It’s one of the easiest things you can do to help save the world’s forests. Look for the label that says FSC® when you buy paper towels, tissues, furniture or any other products that come from forests.
The Land of the Leopard National Park is the core area for the Amur leopard. New images documented 84 adult cats and 19 cubs inside the park. This is a significant increase since a 2000 census recorded just 30 cats, and a 2015 survey numbered only 70.
While residents of Sikkim honor the endangered red panda, they also understand the species is under a growing threat. Climate change is impacting species across the globe and red pandas—with less than 10,000 left in the wild—are not immune.
Bristol Bay, Alaska is one of the most productive marine ecosystems in the world and the source of the world's largest wild salmon fishery. Yet its future is in jeopardy from the proposal for Pebble Mine. Now the US Army Corps of Engineers is attempting to fast track the mine's permit application and we must take action now.
Hey Mer is not just producing good quality rubber, she is doing so in accordance with farming practices that don’t degrade the forests or mistreat workers. Such steps are necessary to protect the environment and human rights, but also to ensure good rubber prices for farmers and a long-lasting rubber industry.
It’s the second-worst winter for sea ice in the Arctic. As this rapid warming trend continues, entire ecosystems are unraveling and the consequences are impacting daily life in the Arctic as well as life in coastal communities thousands of miles away.
Brazil, Bolivia, and Paraguay signed an unprecedented declaration that calls for sustainable development of the Pantanal, a 42-million-acre wetland that touches each country. The decision follows years of collaboration among the governments that are securing a prosperous future for one of the most biologically rich ecosystems on the planet.
When his three daughters were hungry, Omary Mbunda would turn to illegal timber for money. That changed when the CARE-WWF Alliance—a partnership focused on creating food systems that better nourish vulnerable communities while supporting healthy ecosystems—began promoting sustainable forestry management and conservation agriculture in Mbondo in 2015.
On March 19, 2018 the last male northern white rhino died. Sudan, 45 years old, had been under armed guard to protect him from the threat of poachers. His death is heartbreaking. The extinction of the northern white rhino is happening before our eyes.
Activists from around the country assembled on Capitol Hill for WWF’s Lobby Day 2018 to persuade lawmakers to maintain the amount of funding the United States government provides for international conservation programs.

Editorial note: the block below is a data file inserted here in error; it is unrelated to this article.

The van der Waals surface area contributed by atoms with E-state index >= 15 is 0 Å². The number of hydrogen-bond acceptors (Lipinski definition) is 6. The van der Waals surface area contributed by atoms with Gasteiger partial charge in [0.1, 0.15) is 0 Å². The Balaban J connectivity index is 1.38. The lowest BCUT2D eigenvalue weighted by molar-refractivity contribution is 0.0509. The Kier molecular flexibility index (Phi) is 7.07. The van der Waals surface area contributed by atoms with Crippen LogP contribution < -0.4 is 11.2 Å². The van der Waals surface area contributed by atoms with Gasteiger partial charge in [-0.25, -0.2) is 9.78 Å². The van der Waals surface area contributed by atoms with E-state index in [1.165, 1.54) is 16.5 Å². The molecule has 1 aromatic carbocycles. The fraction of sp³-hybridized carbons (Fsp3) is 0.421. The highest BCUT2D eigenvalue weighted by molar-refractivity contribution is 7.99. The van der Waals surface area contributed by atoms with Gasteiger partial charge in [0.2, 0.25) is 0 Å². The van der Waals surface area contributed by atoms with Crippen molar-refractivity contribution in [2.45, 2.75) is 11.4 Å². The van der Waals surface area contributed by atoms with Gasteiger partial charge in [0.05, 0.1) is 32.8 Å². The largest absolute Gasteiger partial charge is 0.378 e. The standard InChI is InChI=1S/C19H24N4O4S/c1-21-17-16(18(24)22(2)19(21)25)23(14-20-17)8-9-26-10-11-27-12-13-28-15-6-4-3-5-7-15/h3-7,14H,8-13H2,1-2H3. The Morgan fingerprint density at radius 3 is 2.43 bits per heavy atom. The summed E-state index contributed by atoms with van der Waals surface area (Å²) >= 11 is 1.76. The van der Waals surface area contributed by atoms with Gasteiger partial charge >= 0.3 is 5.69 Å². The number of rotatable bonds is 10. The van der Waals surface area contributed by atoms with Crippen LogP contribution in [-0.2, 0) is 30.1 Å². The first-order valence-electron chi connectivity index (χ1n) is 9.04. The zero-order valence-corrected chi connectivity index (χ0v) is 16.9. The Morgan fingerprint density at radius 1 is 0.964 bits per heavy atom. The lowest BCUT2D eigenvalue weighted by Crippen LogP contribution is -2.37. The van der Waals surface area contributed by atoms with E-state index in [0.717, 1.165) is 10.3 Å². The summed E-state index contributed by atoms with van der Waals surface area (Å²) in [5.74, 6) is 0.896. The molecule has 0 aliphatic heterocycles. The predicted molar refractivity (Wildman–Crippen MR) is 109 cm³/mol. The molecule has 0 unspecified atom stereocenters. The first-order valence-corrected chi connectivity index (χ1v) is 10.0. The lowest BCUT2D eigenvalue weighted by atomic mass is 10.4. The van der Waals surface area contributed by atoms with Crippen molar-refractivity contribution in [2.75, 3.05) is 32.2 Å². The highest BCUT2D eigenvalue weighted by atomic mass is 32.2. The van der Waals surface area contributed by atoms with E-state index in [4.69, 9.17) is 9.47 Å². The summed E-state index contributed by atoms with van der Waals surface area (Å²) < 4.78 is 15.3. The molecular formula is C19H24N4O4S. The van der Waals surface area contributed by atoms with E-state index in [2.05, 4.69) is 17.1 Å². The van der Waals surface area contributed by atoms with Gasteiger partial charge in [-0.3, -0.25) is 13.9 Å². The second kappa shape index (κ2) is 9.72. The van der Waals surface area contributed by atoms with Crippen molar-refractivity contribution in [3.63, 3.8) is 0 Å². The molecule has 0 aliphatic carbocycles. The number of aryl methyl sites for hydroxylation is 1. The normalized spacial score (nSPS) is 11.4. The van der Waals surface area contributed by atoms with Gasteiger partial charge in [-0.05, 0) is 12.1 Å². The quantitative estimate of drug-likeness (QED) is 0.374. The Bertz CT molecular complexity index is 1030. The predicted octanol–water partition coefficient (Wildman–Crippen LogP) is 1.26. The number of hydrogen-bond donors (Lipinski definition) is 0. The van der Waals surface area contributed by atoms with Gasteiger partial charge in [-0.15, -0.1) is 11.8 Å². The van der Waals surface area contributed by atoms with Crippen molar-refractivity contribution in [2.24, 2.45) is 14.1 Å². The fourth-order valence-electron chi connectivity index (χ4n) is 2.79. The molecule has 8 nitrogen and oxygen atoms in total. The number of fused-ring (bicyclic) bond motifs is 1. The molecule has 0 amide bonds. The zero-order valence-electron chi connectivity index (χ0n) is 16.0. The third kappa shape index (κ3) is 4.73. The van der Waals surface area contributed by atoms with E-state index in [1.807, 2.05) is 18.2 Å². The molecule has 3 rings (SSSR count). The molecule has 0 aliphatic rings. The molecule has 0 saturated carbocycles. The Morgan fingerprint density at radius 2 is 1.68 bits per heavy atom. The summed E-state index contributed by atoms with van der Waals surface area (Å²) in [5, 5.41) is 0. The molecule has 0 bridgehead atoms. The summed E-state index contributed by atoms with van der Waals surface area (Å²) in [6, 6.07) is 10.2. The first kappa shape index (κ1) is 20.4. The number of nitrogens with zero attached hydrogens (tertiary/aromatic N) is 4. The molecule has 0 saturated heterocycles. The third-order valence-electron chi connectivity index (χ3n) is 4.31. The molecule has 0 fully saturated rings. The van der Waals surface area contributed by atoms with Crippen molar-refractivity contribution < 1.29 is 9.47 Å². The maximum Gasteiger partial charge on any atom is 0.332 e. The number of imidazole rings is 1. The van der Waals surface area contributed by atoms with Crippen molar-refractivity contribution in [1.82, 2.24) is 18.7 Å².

Up to half of plant and animal species in the world’s most naturally rich areas—including the Amazon and the Galápagos—could face extinction by the turn of the century due to climate change if carbon emissions continue to rise unchecked.
As president of the Bahamas Marine Exporters Association and managing director of Heritage Seafood, a leading lobster processor, Mia is working with her fellow exporters, fishermen, the Bahamian government, and international NGOs like WWF and The Nature Conservancy to ensure lobsters are fished sustainably.
As WWF works with communities around the world to preserve habitats, wildlife, and natural resources, we know that it is critical to engage both women and men for the best results—environmentally, socially, and economically.
When we think of wild animals losing their habitats, we usually envision elephants, rhinos, and tigers in faraway places. But monarch butterflies are losing their homes right here in the US—and our food is playing a part.
In 2007, nine polar bear conflicts were registered in all of Greenland. By 2017, there were 21 conflicts between August and December in the village of Ittoqqortoormiit alone. In almost all of the 21 cases, the local polar bear patrol was called to ensure that the bears were scared away from the community and kept under observation.
January 2018 brought record-low sea ice cover to the Arctic, according to new data released by the US government. That’s bad news for the ocean, wildlife, and local communities that rely on both for survival.
For the first time ever, scientists in Antarctica attached a camera to a minke whale and captured incredible evidence of how it feeds. The camera – one of three “whale cams” funded by WWF-Australia – is part of efforts by scientists to better protect whale feeding areas in Antarctica.
Dozens of fluffy shy albatross chicks sitting on artificial nests are a promising sign for scientists behind an innovative plan to give the vulnerable species a boost to help counteract the negative impacts of climate change.